In the most common type there is a complex world-building and an overarching plot arc, and sometimes a number of minor arcs, that run through a number of books. For readers who enjoy anticipation and delayed gratification, these series are utter catnip.
Within the latter type, some installments will stand alone fairly well–meaning that, while there will be progress on ongoing series story arcs, a lot of the action will be self-contained. For romance-centered series, this means that there will be more of the central couple’s romance than anything else. But there will be those installments where almost equal word-count is devoted to the central romance as it is to other ongoing plot threads, which is not to every romance reader’s taste.
As a romance reader, this book did nothing for me–did I mention that there is no love story?
As a fan of the series, I understand that I was supposed to enjoy catching up with the many, many, many characters we’ve seen grow into their own throughout the series. The fact that this book was published shortly after the ten year anniversary of the release of Slave to Sensation is, obviously, not a coincidence.
Unfortunately, the execution just didn’t work for me, pretty much on any level.
The first thing a reader sees is a cast of characters–ninety two of them, I counted–that includes brief notes on who each one is, and how she/he is related to the rest. However, if the reader is a fan, and she really should be to read “a walk through” the lives of all these people, she should be familiar with most of these characters already, as at least sixty of them appear in most, if not all, the previous stories.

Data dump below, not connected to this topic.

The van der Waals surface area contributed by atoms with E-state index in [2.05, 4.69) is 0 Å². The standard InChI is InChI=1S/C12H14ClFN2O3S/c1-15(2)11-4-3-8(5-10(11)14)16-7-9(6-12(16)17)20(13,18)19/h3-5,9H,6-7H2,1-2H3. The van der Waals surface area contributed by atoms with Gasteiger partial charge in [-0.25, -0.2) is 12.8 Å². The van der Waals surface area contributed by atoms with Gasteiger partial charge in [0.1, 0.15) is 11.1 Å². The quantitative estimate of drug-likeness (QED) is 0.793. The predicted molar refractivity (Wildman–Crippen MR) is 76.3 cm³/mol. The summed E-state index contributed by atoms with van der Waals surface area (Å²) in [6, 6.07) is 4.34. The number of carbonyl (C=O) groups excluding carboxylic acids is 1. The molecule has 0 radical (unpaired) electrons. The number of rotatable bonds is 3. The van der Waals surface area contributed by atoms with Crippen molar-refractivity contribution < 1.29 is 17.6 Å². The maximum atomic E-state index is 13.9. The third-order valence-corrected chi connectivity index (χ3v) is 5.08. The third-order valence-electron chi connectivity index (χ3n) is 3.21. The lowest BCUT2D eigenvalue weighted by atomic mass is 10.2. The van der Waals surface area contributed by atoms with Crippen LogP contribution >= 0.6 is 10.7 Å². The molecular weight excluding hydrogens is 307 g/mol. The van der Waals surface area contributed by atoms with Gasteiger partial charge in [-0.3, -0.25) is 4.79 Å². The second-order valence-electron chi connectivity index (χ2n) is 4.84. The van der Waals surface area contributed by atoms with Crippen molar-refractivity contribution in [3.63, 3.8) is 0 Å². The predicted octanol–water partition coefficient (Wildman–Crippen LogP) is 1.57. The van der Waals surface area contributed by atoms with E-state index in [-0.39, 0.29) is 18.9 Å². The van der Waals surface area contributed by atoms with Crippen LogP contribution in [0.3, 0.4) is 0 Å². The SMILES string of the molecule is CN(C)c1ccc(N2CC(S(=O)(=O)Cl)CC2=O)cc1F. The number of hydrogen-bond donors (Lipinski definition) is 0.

(Further, my anal retentive side is bothered because there’s no consistency to these brief descriptions–some of the Psy have their classification front and center, with a note to what it means, some don’t. Plus, there’s no consistency on who is listed here and who isn’t–there are some point-of-view characters who are not mentioned here, and a bunch of characters who just walk through, who are.)
Still, I get it; not every reader retains all these details, no matter how much they may like the series as a whole, so the list is a handy cheat-sheet for them.
Except it doesn’t really make sense to devote five pages to this, when, as each character makes an appearance, we get a paragraph, or five, explaining their entire back story. (And, in several cases, we get that backstory more than once through the book, from the point of view of different characters.) Really, do the ‘cast of characters’ thing, or do the in-text recap thing, but both? Annoying as hell, and it comes across as filler. I figure that, if all those little intros were taken out, the book would be about fifty pages shorter.
The book is structured as a series of fairly short chapters from many characters’ points of view. One of the ostensible threads that tie these…vignettes? scenes? together, follows what is a happening to a member of the Black Sea Coalition of water changelings.